There are those who travel oceans to kill alongside the desperation of others traveling the oceans prised lose from land by war and famine and searching for life and hope. The desperation of others traveling the oceans ripped from all they know, plundered for work and death in lands far away. The oceans connect us in so many ways. Look how we have moved across them, look how we have died in them, look how we have hunted and killed in them. This is a unique meditation on human violence in the face of great, impersonal force.
The inspiration for the work came from a radio interview with a group of young Nigerian migrants who had survived an illegal crossing of the Mediterranean. They expressed the feeling of being faced by something vaster and more awesome than they had thought possible. While the sea is mesmerising, universally compelling and beautiful, it is also a uniquely inhospitable environment. It is difficult for us, as humans used to having control over our surroundings, to grasp the enormity of this constantly changing element, and the word ‘vertigo’ perhaps refers to this unfathomable reach.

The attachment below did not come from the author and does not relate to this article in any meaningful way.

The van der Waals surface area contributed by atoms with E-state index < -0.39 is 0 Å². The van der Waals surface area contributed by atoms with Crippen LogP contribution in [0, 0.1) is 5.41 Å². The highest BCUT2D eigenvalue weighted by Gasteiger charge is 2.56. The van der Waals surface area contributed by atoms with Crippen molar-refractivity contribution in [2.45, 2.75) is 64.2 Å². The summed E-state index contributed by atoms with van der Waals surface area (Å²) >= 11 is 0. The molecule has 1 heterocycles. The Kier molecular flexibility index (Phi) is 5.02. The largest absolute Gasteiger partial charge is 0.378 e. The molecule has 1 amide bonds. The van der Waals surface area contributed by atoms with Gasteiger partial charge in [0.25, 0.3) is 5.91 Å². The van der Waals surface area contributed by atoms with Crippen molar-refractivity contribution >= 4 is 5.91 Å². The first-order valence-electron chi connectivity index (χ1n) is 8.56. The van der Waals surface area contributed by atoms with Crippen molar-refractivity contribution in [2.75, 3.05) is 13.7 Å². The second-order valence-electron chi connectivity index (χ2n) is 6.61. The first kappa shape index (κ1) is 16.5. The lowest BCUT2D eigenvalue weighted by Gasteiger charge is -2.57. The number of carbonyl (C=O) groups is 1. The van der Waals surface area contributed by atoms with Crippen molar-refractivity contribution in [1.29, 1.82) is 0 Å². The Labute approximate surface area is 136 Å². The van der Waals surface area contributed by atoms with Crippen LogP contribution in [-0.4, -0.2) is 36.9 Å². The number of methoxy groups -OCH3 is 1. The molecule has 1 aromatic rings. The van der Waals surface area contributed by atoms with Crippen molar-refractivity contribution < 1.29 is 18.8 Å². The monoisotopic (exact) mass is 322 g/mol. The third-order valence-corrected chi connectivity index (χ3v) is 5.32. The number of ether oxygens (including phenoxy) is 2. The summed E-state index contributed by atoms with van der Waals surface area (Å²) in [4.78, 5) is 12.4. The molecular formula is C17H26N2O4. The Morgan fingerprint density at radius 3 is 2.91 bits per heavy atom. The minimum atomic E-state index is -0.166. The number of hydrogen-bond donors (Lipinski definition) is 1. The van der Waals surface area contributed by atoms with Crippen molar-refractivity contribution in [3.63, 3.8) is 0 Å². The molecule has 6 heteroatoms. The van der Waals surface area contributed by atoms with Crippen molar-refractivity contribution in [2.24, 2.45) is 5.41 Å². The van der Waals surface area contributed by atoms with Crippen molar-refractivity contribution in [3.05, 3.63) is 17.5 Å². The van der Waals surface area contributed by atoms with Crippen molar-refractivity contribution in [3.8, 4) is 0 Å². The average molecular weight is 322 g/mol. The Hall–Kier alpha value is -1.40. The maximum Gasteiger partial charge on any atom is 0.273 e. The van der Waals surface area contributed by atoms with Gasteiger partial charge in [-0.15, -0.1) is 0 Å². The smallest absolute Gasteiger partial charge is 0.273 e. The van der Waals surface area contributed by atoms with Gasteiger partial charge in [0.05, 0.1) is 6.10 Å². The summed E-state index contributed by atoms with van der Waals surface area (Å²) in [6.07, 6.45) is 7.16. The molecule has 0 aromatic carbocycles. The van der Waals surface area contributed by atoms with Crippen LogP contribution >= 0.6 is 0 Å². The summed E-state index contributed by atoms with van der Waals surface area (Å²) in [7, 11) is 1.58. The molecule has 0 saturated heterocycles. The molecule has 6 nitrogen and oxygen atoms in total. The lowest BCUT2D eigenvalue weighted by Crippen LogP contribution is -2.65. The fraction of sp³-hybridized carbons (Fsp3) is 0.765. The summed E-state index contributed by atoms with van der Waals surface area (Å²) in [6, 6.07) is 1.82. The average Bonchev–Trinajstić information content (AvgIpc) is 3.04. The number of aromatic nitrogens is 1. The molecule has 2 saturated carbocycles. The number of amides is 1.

Maybe it’s because I grew up in the middle of the desert, but I love the feeling of being small, love the feeling of being just a tiny part of the world, in the world rather than in control of the world. We are never in control of the world. But I imagine this installation feels different to me than to others, I wonder if it does provoke a sense of control being absent. An overwhelming. I hope so.
But how I mourned through this film, mourned the death and all of those lost. Now and then, too, I turned my eyes from the killing.
We couldn’t see both installations the same day, seemed to us Vertigo Sea was too powerful. So we went back to watch Tropikos two weekends later.
Situated in Plymouth and the Tamar Valley – locations with significant, though largely forgotten connections with the expansion of European power and influence – Tropikos is an experimental drama set in the 16th century.
Akomfrah’s starting point for the film was the connection between the waterways of the South West and the slave trade. In this film, the river landscape is transformed into an historic English port to re-imagine some of the first British encounters with people from Africa.